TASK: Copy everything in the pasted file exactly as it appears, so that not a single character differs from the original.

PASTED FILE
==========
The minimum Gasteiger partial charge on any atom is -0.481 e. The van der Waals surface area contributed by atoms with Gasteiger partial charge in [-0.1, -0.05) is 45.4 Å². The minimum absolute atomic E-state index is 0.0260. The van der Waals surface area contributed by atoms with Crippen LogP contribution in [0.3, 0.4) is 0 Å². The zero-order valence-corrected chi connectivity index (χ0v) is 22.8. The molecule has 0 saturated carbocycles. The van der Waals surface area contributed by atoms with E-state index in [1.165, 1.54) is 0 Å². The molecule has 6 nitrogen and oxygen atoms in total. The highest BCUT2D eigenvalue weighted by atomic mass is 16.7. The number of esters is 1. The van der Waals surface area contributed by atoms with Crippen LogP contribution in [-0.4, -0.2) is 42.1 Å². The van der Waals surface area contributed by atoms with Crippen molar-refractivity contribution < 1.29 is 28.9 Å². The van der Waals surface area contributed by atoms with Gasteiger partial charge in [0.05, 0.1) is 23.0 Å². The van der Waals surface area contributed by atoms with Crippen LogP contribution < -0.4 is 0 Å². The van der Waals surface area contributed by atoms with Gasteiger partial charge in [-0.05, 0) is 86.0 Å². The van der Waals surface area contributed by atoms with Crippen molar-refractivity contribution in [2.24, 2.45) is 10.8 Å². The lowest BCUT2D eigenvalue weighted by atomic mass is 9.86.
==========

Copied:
The minimum Gasteiger partial charge on any atom is -0.481 e. The van der Waals surface area contributed by atoms with Gasteiger partial charge in [-0.1, -0.05) is 45.4 Å². The minimum absolute atomic E-state index is 0.0260. The van der Waals surface area contributed by atoms with Crippen LogP contribution in [0.3, 0.4) is 0 Å². The zero-order valence-corrected chi connectivity index (χ0v) is 22.8. The molecule has 0 saturated carbocycles. The van der Waals surface area contributed by atoms with E-state index in [1.165, 1.54) is 0 Å². The molecule has 6 nitrogen and oxygen atoms in total. The highest BCUT2D eigenvalue weighted by atomic mass is 16.7. The number of esters is 1. The van der Waals surface area contributed by atoms with Crippen LogP contribution in [-0.4, -0.2) is 42.1 Å². The van der Waals surface area contributed by atoms with Crippen molar-refractivity contribution < 1.29 is 28.9 Å². The van der Waals surface area contributed by atoms with Gasteiger partial charge in [0.05, 0.1) is 23.0 Å². The van der Waals surface area contributed by atoms with Crippen LogP contribution < -0.4 is 0 Å². The van der Waals surface area contributed by atoms with Gasteiger partial charge in [-0.05, 0) is 86.0 Å². The van der Waals surface area contributed by atoms with Crippen molar-refractivity contribution in [2.24, 2.45) is 10.8 Å². The lowest BCUT2D eigenvalue weighted by atomic mass is 9.86.